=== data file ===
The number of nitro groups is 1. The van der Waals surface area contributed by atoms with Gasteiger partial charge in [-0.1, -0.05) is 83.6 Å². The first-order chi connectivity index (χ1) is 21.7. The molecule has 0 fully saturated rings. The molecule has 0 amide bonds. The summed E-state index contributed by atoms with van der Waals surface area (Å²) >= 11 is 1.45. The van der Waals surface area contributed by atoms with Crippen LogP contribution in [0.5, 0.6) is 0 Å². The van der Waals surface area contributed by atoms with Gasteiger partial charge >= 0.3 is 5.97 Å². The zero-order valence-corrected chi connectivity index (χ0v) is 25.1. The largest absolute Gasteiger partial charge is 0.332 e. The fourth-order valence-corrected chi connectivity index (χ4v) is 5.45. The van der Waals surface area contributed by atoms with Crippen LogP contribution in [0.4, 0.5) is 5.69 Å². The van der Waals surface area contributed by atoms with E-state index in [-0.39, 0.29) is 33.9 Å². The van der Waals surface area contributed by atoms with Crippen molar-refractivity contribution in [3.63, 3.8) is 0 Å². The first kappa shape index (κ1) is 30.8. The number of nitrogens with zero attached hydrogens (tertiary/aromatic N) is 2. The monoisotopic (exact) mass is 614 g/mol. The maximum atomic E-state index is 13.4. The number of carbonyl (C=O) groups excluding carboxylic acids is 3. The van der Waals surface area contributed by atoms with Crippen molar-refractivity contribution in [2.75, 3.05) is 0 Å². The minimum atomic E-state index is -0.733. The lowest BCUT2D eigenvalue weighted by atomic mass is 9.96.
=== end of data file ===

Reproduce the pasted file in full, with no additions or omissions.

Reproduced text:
The number of nitro groups is 1. The van der Waals surface area contributed by atoms with Gasteiger partial charge in [-0.1, -0.05) is 83.6 Å². The first-order chi connectivity index (χ1) is 21.7. The molecule has 0 fully saturated rings. The molecule has 0 amide bonds. The summed E-state index contributed by atoms with van der Waals surface area (Å²) >= 11 is 1.45. The van der Waals surface area contributed by atoms with Crippen LogP contribution in [0.5, 0.6) is 0 Å². The van der Waals surface area contributed by atoms with Gasteiger partial charge >= 0.3 is 5.97 Å². The zero-order valence-corrected chi connectivity index (χ0v) is 25.1. The largest absolute Gasteiger partial charge is 0.332 e. The fourth-order valence-corrected chi connectivity index (χ4v) is 5.45. The van der Waals surface area contributed by atoms with Crippen LogP contribution in [0.4, 0.5) is 5.69 Å². The van der Waals surface area contributed by atoms with E-state index in [-0.39, 0.29) is 33.9 Å². The van der Waals surface area contributed by atoms with Crippen molar-refractivity contribution in [3.63, 3.8) is 0 Å². The first kappa shape index (κ1) is 30.8. The number of nitrogens with zero attached hydrogens (tertiary/aromatic N) is 2. The monoisotopic (exact) mass is 614 g/mol. The maximum atomic E-state index is 13.4. The number of carbonyl (C=O) groups excluding carboxylic acids is 3. The van der Waals surface area contributed by atoms with Crippen molar-refractivity contribution in [2.75, 3.05) is 0 Å². The minimum atomic E-state index is -0.733. The lowest BCUT2D eigenvalue weighted by atomic mass is 9.96.